The Importance of Information

Yesterday I had a health assessment in my own home to see if I qualify for a UK benefit called PIP (Personal Independence Payment). I have been stressed and anxious at being ‘tested’ and I was in a lot of pain yesterday. I am still in pain today. That pain is being worsened by another ‘test’ that I have been summoned to take on June 18th. I have spoken to quite a few of my followers who have been going through similar things; applying for welfare, seeking medical support, financial worries and dealing with prejudice relating to their conditions. I have also been amazed at how despite some people I have talked to being from countries outside the U.K., even as far a-field as Australia and America, their experiences are so similar to ours in the UK. And I have also been shocked to find that the institutional and societal prejudices that have been increasing in Britain regarding chronic illness and invisible disabilities are also present in other countries.

In the belief that key to The Modern Girl’s Guide to Being Sick is the importance of information and that as knowledge is power, the more we share and add to that knowledge the stronger we become I would welcome people to post any links they have found useful in managing life with their conditions, or share any advice or tips they would give others.

Two links I have found useful the past few days regarding UK benefits have been:

http://actionforme.org.uk/Resources/Action%20for%20ME/Documents/get-informed/esa-appeals-factsheet.pdf

http://www.benefitsandwork.co.uk/personal-independence-payment-pip/pip-points-system

I have given longer descriptions and analysis of the processes on my sister blog: https://theillrepresented.wordpress.com/

Advertisements

11 thoughts on “The Importance of Information

  1. indisposedandundiagnosed says:

    A wise blogger advised me to be incredibly thorough.

    Get letters written from every Specialist you are currently seeing, advising that you are in no condition to work. Get results from the past six months, medical bills, referrals… anything you have and create a medical file.

    Also write down how many times you have seen the Specialists and what medications you have been prescribed.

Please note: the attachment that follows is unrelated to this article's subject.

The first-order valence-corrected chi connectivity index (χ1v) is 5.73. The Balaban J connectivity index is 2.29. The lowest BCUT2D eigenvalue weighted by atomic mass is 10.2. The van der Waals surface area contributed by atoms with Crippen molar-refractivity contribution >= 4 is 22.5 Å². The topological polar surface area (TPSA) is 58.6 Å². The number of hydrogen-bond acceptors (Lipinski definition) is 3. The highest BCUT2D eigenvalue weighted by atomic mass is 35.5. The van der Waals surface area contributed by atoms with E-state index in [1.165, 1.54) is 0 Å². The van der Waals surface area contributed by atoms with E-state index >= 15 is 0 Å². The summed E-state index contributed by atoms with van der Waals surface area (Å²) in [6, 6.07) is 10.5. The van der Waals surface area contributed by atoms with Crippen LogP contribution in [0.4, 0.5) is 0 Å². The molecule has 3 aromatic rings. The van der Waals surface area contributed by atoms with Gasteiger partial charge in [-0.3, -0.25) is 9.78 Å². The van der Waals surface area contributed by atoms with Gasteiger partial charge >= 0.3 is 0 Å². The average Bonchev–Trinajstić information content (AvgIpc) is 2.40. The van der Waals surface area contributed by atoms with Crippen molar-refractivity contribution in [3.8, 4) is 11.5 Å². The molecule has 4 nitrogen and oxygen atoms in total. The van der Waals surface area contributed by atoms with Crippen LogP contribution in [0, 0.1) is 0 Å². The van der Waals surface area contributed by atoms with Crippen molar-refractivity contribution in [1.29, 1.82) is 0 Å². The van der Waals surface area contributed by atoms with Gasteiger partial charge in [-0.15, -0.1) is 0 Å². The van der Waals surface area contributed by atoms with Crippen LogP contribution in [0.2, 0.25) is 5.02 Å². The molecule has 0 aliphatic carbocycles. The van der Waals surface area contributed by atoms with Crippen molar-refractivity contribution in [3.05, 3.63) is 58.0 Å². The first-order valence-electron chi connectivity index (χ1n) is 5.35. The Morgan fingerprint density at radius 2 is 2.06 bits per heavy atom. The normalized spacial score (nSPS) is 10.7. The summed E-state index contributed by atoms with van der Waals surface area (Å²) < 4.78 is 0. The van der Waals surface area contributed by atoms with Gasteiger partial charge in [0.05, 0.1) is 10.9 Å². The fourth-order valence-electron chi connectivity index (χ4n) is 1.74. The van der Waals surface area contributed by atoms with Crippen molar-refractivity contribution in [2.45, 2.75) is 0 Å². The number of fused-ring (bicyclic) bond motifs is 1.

They are cruel when giving payments and being “tested”. Mine first appointment with them is on the eighteenth too so I am busy collecting all that I can to present to them… How stressful! I wish you luck

    Liked by 1 person

  2. rhosynmd says:

    I had my PIP assessment a few months ago, but I’m still waiting for my ESA one, and it’s been over 6 months! They ask you about what movements and activities you can do, my advice would be make sure you highlight you may be able to do things once, but not repeatedly. The box you have to check is whether you can do it “reliably, repeatedly, and safely”. So make sure you highlight when that isn’t true. I’ll be really interested to read about the ESA one, seen as thats the one I haven’t had yet. Good luck! xxx

    Liked by 1 person

    • lore green says:

      Thanks. That’s good advice about the criteria of ‘reliably, repeatedly and safely’ and I’m annoyed with myself for not referring back to this enough in the assessment. There is just so much to think about and process and so much riding on those 30 minutes that it overwhelmed me somewhat especially, as you know, the fatigue gets so much worse with stress. I will let you know how the ESA process is going. I sent a letter today with some extra evidence and stated why I feel that I should not be having an assessment at this time and have referenced the exceptional circumstances rule, but who knows what will happen? This is the fourth month that I’ve claimed ESA and everything has moved so fast. I went from having a job 4 – 5 months ago and not claiming any benefits to being faced with two assessments. I feel completely underprepared! Thanks for passing on your experience. x

      Liked by 1 person

      • rhosynmd says:

        After my assessment I thought of loads of stuff I should have said as well, I think it’s natural. I know, it feels like the assessor is judge, jury and executioner! haha. I’ve got my fingers crossed for you! xxx

        Liked by 1 person

      • rhosynmd says:

        I got the mobility part of PIP, but not the daily living component. I should get both, but don’t have the energy to appeal at the moment. I’m still waiting for my ESA appointment. xxx

        Liked by 1 person

      • lore green says:

        I hope you can wait for a while before the ESA horror. Just know that you can request a home assessment if your doctor supports that (they have not been letting people know about this!), I’m glad you got the mobility but makes no sense that you wouldn’t get the other part. It is a screwed system that sees appeals as part of the normal application process rather than a rare occurrence, xx

        Liked by 1 person

      • rhosynmd says:

        Yeh, I’m fine with waiting! Haha. I might try to do that, because otherwise by the time I get in there, I’ll be too exhausted to answer any questions. Exactly, appealing should be a last resort! We’re in a lose lose situation though aren’t we really… Xx

        Liked by 1 person

Leave a Reply

Fill in your details below or click an icon to log in:

WordPress.com Logo

You are commenting using your WordPress.com account. Log Out / Change )

Twitter picture

You are commenting using your Twitter account. Log Out / Change )

Facebook photo

You are commenting using your Facebook account. Log Out / Change )

Google+ photo

You are commenting using your Google+ account. Log Out / Change )

Connecting to %s